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Mike Lieberman, CEO and Chief Revenue ScientistMon, Dec 25, 2017 5 min read

5 Signs Your Sales Manager Is Failing as a Sales Coach

{}If your sales team has been struggling recently, the last place you might look at is your sales manager. Something else has to be wrong, right? Unfortunately, sometimes your sales manager is failing as a sales coach, leading to a number of problems that are the likely cause of your poor sales team performance. But how can you tell if your sales manager is in fact failing as a sales coach and it’s not another problem?

Here are five signs that indicate your sales manager isn’t an effective sales coach.

1. They’re Focusing on the Results, Not the People

A great sales coach puts the person before the sale. If you notice too much emphasis is being put on the success of sales and not enough is being invested in helping the sales team, you’ve got a problem on your hands.

Effective sales coaching involves observing your sales team, finding out where weaknesses lie, and helping each individual team member learn how to overcome them. If more emphasis is being put on mistakes and not enough on how to help the individual’s performance improve, your sales manager is failing as a sales coach. 

2. They're Spending Too Much Time on the Wrong Salespeople

Sales managers often feel compelled to give extra attention to their top 20 percent of performers, as well as their bottom 20 percent. While it might initially seem to make sense, it’s the middle 60 percent that really needs the most attention. Think about it this way—your top performers are doing fine on their own and they need less help to continue to succeed. If your bottom 20 percent of performers are consistently performing poorly, they may not be right for the role in the first place. Both extremes don’t need as much attention.

The middle of the pack, on the other hand, has the potential to go either way: If these reps are ignored, they’ll inevitably drop to the bottom and not rise to the top. If they’re coached, they’ll likely thrive.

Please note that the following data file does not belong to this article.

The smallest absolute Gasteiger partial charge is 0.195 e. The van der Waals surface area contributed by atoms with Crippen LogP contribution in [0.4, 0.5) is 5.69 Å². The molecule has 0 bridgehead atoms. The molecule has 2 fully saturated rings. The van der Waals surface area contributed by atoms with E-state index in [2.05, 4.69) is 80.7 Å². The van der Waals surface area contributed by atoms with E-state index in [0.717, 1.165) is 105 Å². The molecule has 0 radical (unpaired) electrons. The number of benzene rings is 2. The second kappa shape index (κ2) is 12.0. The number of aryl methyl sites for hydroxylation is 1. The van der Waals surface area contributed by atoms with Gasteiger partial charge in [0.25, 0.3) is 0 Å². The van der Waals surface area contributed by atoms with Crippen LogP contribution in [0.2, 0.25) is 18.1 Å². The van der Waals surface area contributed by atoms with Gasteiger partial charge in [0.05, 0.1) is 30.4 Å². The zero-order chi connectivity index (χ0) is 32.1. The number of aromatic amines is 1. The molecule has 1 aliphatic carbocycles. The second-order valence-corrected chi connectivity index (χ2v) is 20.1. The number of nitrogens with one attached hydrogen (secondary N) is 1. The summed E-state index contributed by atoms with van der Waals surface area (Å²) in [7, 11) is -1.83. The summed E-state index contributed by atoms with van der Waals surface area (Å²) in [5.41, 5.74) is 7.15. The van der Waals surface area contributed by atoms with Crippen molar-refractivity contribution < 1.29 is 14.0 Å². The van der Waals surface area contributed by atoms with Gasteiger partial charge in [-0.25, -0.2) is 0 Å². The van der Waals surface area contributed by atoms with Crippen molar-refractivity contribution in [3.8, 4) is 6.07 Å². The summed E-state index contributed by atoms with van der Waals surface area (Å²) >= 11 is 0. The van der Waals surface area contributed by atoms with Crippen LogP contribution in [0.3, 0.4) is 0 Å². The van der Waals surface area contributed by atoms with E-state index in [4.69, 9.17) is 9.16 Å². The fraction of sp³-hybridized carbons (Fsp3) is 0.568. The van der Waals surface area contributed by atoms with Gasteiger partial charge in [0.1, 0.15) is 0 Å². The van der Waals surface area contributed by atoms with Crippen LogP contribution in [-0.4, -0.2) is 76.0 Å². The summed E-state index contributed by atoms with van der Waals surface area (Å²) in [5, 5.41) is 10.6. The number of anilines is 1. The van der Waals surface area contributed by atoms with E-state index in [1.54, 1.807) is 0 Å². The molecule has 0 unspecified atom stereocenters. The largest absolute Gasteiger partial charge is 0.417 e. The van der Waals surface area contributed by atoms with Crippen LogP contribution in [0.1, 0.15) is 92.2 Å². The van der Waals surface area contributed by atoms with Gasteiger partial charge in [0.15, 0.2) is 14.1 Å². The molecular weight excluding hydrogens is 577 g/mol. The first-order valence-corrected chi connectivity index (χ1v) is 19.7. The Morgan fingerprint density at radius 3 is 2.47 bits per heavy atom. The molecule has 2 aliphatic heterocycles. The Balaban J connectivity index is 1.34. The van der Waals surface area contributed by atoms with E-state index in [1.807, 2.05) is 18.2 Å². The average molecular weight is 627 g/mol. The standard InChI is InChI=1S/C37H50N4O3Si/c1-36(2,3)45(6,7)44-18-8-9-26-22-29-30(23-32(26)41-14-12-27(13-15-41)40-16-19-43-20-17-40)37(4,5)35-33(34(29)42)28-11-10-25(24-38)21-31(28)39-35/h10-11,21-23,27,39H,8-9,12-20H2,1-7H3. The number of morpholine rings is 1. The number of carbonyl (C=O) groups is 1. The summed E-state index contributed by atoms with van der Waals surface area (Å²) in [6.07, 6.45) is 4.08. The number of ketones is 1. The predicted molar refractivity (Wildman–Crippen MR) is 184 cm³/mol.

3. They’re Not Investing in Regular Coaching

Sales coaching isn’t something that should only happen when a new team member is hired or a new product is introduced. Sales teams need time and effort invested into consistent and ongoing coaching to further improve their skills and learn new techniques.

In fact, 65 percent of employees agree the quality of training and learning opportunities they receive positively influences their engagement at work. Engaged employees are more prepared to take on new tasks and, in turn, become better salespeople for your business.

So, if regular coaching isn’t something your sales manager prioritizes, it could be what’s hindering your sales team.

4. They’re Not Motivational  

Sales teams need to be motivated and inspired in order to perform to the best of their abilities. If your sales manager doesn’t rally the team together and motivate reps, your team is likely burned out, frustrated, and in a sales slump.

There are dozens of ways to motivate a sales team, from creating fun competitions and verbally recognizing team members to offering rewards to top performers. Regardless of what the motivational factor may be, your team needs to be motivated in order to perform, and every great sales coach knows that.

5. They’re Not Teaching the Team about New Products

If your reps aren’t aware of the benefits or features of a new product, how can you expect them to sell it to someone else? An effective sales coach knows that, in order to persuade prospects to purchase a new product, the team first needs to know why someone should buy it in the first place.

Plenty of time should be set aside for educating sales teams on new products or services, and questions should be addressed. Without investing time into product education, making sales becomes a lot more difficult.

If you’ve experienced any of these five signs with your sales manager, it might be time to hire a professional sales coach.


Mike Lieberman, CEO and Chief Revenue Scientist

Mike is the CEO and Chief Revenue Scientist at Square 2. He is passionate about helping people turn their ordinary businesses into businesses people talk about. For more than 25 years, Mike has been working hand-in-hand with CEOs and marketing and sales executives to help them create strategic revenue growth plans, compelling marketing strategies and remarkable sales processes that shorten the sales cycle and increase close rates.